Why we wash our hands: synthetic cells.

May 21, 2010

The organismMycoplasma mycoides

The disease:  Bovine pleuralpneumonia

Symptoms: respiratory distress, cough, cessation of rumination, anorexia, and severe pleuritic pain.  In cattle, buffalo and yaks.    How it works:  The genus mycoplasma contains many species, some that “infect” humans and cause disease.  So why am I writing about a bovine pathogen?  Primarily because scientists announced today (well, yesterday) that they made a “synthetic bacterial cell” and this is the species that whose DNA they used. It was manually copied, plunked into a dead cell from a different species and walah, that dead cell comes back to life as M. mycoides (que Vincent Price laughter).  I am waiting to read what smarter people say about this paper before I commit premature ejaculation, however I will say that this is big.  Huge.  Bigger than huge.  Secondarily, mycoplasma are fascinating because they have just about the smallest genome of any known living organism – to the point where they do not have the genes to make the four building blocks of DNA like every other cell can.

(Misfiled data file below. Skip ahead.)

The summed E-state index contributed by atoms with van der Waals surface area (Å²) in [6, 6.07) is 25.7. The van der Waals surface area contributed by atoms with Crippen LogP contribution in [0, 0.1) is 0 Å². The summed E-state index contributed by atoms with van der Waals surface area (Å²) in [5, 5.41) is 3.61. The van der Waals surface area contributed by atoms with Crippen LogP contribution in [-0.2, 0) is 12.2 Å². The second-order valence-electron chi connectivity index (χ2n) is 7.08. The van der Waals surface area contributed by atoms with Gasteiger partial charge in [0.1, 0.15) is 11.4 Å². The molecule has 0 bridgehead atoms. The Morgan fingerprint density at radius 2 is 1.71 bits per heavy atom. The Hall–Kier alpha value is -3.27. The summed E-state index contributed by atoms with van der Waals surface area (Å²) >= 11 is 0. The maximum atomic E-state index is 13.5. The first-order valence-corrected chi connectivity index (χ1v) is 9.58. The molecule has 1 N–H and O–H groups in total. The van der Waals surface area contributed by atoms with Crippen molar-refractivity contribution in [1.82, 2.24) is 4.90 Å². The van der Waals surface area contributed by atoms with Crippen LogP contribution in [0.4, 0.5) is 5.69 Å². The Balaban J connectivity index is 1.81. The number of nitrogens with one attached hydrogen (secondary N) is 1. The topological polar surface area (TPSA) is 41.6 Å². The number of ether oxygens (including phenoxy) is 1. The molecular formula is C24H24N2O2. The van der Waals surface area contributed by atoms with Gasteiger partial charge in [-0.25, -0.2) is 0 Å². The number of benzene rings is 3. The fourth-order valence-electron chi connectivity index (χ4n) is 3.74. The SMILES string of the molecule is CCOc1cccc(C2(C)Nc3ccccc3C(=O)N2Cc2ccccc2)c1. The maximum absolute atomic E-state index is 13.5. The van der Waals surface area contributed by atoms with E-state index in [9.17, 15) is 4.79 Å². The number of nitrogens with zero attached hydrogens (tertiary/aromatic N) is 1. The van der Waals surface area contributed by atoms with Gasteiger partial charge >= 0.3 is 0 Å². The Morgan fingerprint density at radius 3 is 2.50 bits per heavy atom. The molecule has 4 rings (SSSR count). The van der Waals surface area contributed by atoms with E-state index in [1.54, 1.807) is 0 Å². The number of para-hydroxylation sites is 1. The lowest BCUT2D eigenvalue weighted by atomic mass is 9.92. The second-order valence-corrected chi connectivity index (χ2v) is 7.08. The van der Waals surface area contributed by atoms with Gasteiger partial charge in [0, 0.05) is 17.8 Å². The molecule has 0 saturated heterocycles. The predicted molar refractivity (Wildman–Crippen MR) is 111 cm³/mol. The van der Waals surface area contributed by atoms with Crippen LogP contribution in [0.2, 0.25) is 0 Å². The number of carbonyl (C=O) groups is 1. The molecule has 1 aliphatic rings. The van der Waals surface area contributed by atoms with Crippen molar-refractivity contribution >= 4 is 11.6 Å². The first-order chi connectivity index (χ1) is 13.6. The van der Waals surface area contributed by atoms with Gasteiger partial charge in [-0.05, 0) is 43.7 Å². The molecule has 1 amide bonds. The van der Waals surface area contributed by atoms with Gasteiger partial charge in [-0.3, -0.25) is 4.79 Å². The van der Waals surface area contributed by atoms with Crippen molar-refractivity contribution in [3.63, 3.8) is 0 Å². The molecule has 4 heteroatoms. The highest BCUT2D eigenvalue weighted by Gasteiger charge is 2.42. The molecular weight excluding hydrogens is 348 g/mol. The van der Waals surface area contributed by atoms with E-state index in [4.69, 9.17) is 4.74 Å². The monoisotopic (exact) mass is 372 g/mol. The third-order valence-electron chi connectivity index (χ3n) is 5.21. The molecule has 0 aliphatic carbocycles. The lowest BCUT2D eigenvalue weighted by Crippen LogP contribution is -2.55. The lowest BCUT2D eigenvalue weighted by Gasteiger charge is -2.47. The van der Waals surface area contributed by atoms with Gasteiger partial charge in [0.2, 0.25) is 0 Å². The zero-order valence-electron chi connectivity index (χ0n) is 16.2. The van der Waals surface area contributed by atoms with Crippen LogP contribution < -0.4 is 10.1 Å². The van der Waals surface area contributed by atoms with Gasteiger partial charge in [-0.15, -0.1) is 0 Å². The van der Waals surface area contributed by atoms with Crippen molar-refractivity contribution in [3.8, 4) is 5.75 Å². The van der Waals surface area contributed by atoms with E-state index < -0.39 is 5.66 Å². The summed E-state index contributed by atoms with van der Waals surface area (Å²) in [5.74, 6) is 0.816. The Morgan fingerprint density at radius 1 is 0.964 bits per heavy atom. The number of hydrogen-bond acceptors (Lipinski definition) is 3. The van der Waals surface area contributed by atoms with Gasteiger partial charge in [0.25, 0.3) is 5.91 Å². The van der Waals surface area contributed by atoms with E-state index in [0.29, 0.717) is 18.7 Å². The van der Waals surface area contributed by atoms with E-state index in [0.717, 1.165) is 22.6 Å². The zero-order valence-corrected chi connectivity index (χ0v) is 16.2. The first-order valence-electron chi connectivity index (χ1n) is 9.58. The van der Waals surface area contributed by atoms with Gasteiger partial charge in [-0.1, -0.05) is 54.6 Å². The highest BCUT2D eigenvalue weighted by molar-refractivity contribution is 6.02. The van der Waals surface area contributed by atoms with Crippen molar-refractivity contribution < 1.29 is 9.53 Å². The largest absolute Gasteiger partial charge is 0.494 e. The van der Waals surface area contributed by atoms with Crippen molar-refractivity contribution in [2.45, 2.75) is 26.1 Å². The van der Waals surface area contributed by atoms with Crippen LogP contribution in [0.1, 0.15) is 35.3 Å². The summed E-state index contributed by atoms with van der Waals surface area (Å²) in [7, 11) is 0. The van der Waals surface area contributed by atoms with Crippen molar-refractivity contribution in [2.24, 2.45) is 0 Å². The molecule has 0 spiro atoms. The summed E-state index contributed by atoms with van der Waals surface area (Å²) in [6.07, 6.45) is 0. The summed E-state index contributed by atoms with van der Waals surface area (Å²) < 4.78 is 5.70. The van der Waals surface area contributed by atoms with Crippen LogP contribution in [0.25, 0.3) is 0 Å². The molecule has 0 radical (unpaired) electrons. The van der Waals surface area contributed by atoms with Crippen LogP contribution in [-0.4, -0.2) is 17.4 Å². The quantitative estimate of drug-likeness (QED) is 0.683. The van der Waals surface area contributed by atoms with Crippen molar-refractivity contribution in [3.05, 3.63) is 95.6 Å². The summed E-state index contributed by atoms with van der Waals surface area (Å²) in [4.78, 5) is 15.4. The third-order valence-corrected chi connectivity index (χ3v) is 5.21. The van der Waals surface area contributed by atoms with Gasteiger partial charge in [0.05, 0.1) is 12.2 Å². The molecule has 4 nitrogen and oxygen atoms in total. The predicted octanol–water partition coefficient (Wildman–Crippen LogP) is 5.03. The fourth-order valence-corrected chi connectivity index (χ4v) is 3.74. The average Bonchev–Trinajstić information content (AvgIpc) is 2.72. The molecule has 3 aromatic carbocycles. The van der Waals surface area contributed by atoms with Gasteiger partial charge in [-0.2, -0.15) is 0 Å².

Where is it in your house: It probably isn’t.  But you might want to encourage the yaks in the back yard to cover there coughs.  Of the human-colonizing species: M. genitalium is, well, its all over your gentitalia.  M. orale is doing the breast stroke in all of our mouths (and ends up contaminating *many* laboratory cell cultures).

What you can do to protect yourself:  Don’t buy into what I predict will be histrionic responses of anti-science types about this “synthetic cell” being something to be worried about. Worry more about why I could probably find M. genitalium on the doorknobs in your house. And please, wash your hands.

Synthetic cell paper by Gibson et al.

A mycoplasma testing service


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